Number of species of bacteria in mammalian large intestine

Range 400-500 unitless
Organism bacteria
Reference Peekhaus N, Conway T. What's for dinner?: Entner-Doudoroff metabolism in Escherichia coli. J Bacteriol. 1998 Jul180(14):3495-502. p. 3495 right column top paragraphPubMed ID9657988
Primary Source Borrelio S P. Microbial flora of the gastro-intestinal tract. In: Hill M J, editor. Microbial metabolism in the digestive tract. Boca Raton, Fla: CRC Press, Inc. 1986. pp. 2–16. AND Finegold S M, Sutter V L, Mathisen G E. Normal indigenous intestinal microflora. In: Hentges D J, editor. Human intestinal microflora in health and disease. New York, N.Y: Academic Press, Inc. 1983. pp. 3–31.AND Hill M J. The normal gut bacterial flora. In: Hill M J, editor. Role of gut bacteria in human toxicology and pharmacology. London, United Kingdom: Taylor and Francis 1995. pp. 3–18.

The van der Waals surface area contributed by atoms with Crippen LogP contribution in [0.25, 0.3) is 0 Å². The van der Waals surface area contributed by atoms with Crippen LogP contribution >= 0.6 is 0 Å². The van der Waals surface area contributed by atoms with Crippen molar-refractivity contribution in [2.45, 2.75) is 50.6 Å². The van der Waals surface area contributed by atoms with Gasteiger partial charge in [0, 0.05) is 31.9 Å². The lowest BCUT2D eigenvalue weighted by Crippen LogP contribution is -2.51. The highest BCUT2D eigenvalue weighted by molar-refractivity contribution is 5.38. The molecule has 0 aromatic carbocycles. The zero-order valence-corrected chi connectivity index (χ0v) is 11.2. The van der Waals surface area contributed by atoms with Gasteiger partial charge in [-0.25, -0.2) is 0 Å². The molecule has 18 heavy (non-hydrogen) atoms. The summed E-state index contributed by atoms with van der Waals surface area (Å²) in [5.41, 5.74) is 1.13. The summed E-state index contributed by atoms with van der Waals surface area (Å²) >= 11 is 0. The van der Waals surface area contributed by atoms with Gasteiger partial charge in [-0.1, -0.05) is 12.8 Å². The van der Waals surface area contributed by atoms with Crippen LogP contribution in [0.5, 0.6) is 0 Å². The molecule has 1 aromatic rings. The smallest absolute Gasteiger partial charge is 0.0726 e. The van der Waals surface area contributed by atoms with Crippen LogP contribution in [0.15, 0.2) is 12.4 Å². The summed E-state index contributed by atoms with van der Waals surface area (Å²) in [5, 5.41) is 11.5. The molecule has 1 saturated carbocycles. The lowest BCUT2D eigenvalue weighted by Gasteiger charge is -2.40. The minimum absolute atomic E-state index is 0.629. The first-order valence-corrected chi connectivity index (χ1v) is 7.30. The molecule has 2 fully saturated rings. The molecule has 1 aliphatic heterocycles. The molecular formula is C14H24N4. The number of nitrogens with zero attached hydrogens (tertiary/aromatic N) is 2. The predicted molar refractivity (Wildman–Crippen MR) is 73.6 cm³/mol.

Comments The intestinal habitat contains some 400 to 500 different bacterial species (primary sources), but relatively little is known about which substrates support their growth in the intestine, which metabolic pathways are important, and which genes are required (Sweeney et al. 1996, PMID 8751890). See BNID 102387, 105707. See Suau et al., 1999 PMID 10543789 p.4805 left column 2nd paragraph:"It has been documented (PMID 4598229) that 400 to 500 species inhabit the human intestinal tract, but this value originated from statistical analyses: only 113 species were isolated (PMID 4598229) from 20 different samples."
Entered by Uri M
ID 105655